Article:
American-made, can carry up to 300 pounds, and is therefore used occasionally
for heavy loads. The parachute used for most of the dropping is an 18-foot
Indian-made cotton 'chute, which carries from 120 to 150 pounds. The small
pigeon-parachute, developed to drop pigeon cages, is only six feet in diameter
and carries about 35 pounds. It is used principally to drop small items to
All American equipment or supplies of any size or weight are dropped by
'chutes daubed with blue dye, the smears of color being easily apparent as soon
as the 'chute opens. These loads are marked "U. S. Army Personnel"
and, in Chinese characters, "Turn over to American Army." Technical
equipment for the Chinese troops which should be brought to the attention of
Y-Force personnel is also dropped by spotted parachute. Originally the Air
Dropping Detachment requested colored parachutes for this purpose, but upon
discovering that they would have to be flown from the States they cancelled the
request and began to dye the white 'chutes.
Failure of a certain percentage of the parachutes to open is inevitable,
but careful repair, packing, and inspection by the Y-Force air-dropping
personnel has reduced the number of failures resulting from poor materials,
entanglements, or tears, from an original ten per cent to a remarkable low of
three per cent.
The Y-Force Air Dropping Detachment personnel was recruited principally
from inexperienced men in various Y-Force units. The men who do the actual kicking of the bundles from the
planes were brought over from India, where many of them had had experience
dropping supplies over Burma.
Many of the men are Chinese-American soldiers, and their knowledge of the
language has been invaluable in the handling of Chinese coolies who now do much
of the ground work. Interpreters furnished by the Chinese authorities are also
Major Robert N. Wolfe, who is the commander of the detachment, states
that the success of his unit is due to the considerable degree of cooperation
between the men, and between the Y-Force unit and an American Troop-Carrier
Squadron which flies the supplies to the dropping grounds. "We are willing
to try anyone's suggestion,'' says Major Wolfe, "whether it comes from a
buck private or one of the lieutenants. Kickers report directly to the packers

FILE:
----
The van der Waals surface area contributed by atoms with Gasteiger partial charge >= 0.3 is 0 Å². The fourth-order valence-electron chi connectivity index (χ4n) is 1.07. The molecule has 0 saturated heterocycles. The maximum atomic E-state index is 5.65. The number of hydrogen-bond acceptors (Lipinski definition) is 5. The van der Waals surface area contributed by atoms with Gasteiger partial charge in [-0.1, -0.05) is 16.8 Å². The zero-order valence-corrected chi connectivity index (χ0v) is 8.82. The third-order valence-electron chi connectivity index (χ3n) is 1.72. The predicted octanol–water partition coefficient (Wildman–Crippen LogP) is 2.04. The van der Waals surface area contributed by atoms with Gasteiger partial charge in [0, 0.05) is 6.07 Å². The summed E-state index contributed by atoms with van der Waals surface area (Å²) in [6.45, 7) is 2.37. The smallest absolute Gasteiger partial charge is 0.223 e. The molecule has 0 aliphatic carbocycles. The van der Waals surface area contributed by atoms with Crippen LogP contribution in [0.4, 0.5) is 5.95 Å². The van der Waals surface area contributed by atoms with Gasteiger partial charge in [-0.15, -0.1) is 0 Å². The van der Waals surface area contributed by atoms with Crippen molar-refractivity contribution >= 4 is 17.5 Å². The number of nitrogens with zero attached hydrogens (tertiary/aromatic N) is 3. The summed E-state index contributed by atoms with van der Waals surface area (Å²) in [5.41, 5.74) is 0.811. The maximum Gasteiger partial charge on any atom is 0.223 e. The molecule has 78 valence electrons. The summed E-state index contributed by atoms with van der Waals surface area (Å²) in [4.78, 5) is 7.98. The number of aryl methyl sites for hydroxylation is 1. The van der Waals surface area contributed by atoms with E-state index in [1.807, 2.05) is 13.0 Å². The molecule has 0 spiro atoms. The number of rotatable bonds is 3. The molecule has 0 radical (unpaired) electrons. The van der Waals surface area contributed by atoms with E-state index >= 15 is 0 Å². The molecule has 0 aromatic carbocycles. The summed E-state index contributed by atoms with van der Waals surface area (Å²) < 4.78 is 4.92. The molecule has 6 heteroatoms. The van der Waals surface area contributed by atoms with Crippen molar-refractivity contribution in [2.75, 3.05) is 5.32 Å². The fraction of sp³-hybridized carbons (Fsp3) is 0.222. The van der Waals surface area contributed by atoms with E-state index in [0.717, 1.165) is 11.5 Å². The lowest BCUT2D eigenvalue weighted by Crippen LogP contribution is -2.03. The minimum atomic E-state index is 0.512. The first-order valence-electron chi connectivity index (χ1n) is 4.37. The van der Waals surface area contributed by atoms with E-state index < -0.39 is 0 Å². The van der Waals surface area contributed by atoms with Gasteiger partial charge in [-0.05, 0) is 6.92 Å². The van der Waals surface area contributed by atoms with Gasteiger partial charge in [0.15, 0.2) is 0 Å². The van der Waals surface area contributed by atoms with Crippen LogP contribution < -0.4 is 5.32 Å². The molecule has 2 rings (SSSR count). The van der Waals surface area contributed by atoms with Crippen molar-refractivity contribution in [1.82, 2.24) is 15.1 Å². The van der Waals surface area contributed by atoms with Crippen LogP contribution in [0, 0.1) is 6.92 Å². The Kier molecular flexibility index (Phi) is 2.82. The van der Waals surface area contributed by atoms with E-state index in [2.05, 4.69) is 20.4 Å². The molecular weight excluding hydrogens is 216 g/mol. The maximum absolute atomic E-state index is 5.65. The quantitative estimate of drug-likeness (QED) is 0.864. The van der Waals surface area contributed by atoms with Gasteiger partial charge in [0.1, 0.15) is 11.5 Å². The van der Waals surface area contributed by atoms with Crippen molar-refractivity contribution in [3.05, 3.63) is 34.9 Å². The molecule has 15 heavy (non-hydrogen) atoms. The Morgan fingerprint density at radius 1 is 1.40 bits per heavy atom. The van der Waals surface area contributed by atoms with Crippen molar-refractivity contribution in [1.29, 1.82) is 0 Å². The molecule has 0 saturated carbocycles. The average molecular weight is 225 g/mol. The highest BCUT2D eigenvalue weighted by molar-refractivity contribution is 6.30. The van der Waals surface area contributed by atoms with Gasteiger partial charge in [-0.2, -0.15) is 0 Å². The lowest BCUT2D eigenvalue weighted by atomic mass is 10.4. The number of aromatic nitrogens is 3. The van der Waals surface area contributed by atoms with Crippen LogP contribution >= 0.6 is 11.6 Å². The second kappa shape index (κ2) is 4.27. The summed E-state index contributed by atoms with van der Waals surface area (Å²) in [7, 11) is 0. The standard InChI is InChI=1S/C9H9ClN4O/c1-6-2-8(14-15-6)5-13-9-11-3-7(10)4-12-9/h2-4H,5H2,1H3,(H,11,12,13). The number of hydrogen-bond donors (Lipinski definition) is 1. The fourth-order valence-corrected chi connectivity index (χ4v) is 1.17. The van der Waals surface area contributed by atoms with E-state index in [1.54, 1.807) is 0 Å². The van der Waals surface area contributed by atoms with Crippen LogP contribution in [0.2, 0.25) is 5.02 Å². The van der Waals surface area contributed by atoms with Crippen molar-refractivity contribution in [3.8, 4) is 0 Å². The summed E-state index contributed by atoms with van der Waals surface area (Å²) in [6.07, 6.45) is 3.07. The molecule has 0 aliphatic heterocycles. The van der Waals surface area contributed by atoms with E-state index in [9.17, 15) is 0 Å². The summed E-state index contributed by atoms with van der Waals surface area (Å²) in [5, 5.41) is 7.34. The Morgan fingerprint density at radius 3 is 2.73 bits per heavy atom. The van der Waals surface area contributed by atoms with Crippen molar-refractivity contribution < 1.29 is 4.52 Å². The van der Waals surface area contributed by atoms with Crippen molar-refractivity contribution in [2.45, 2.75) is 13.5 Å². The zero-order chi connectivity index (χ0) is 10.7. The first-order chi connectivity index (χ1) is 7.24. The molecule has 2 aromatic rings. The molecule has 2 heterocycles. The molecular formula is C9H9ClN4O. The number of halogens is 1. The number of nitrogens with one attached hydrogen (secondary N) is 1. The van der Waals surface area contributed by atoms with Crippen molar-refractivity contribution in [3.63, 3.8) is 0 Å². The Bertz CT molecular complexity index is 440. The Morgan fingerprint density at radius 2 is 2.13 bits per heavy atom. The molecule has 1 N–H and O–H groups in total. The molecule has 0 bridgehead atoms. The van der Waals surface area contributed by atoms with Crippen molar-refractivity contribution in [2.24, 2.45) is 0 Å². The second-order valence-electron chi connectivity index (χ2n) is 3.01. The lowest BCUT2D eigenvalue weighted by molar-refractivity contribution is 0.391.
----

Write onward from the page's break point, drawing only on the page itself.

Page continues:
their observations on 'chute failures. On slack days we experiment with
suggestions. We learn something every day." So efficiently has this
cooperative system worked out that orders from the front line are delivered the
same day they are radioed to the detachment.
Orders generally arrive in the middle of the night by radio. Major Wolfe
and his two assistants, Lieutenants Edward Chinn and Francis H. Sherry, begin
work immediately, so that the supplies may be delivered as early in the morning
Their supplies come from various sources-ammunition from the tiny
arsenals of Chuugking, British grenades from India, rice from local
rice-paddies, and a variety of supplies from the United States. These supplies
are brought into the warehouses by plane, truck, pack horses, and even by
All supplies must be repacked and their weight adjusted to the capacity
of the parachutes. An example of the cooperation evinced by the detachment is
demonstrated by the rice-packing warehouses. Here the rice arrives in 70-pound
bags from the Chinese. It must be repacked into three 35-pound bags, and
suggestions made by various members of the command have resulted in a speedy,
efficient system. Chinese coolies, under the direction of Privates Wallace E.
Choy and William F. Shea, fill huge hoppers from the large bags. A chute runs
from the large hoppers to smaller ones, on the interior of which a black line
marks the correct capacity for a dropping-bag. The bags are fastened underneath
the small hopper, a sliding bottom is removed, and the rice pours rapidly into
the bag. The bag is then inserted into another bag, and both are placed in a
third, whereupon the rice is ready to be dropped. Similar techniques have been
adopted for other types of supplies.
A minimum of fifteen days' supply of rice is packed in advance, ready for
any emergency call from the field.
After the radio order is received the supplies are packed in trucks at
the warehouses, ready to move to the airfield the instant the planes are ready
to take on cargo. Sudden emergency changes in priorities or orders create a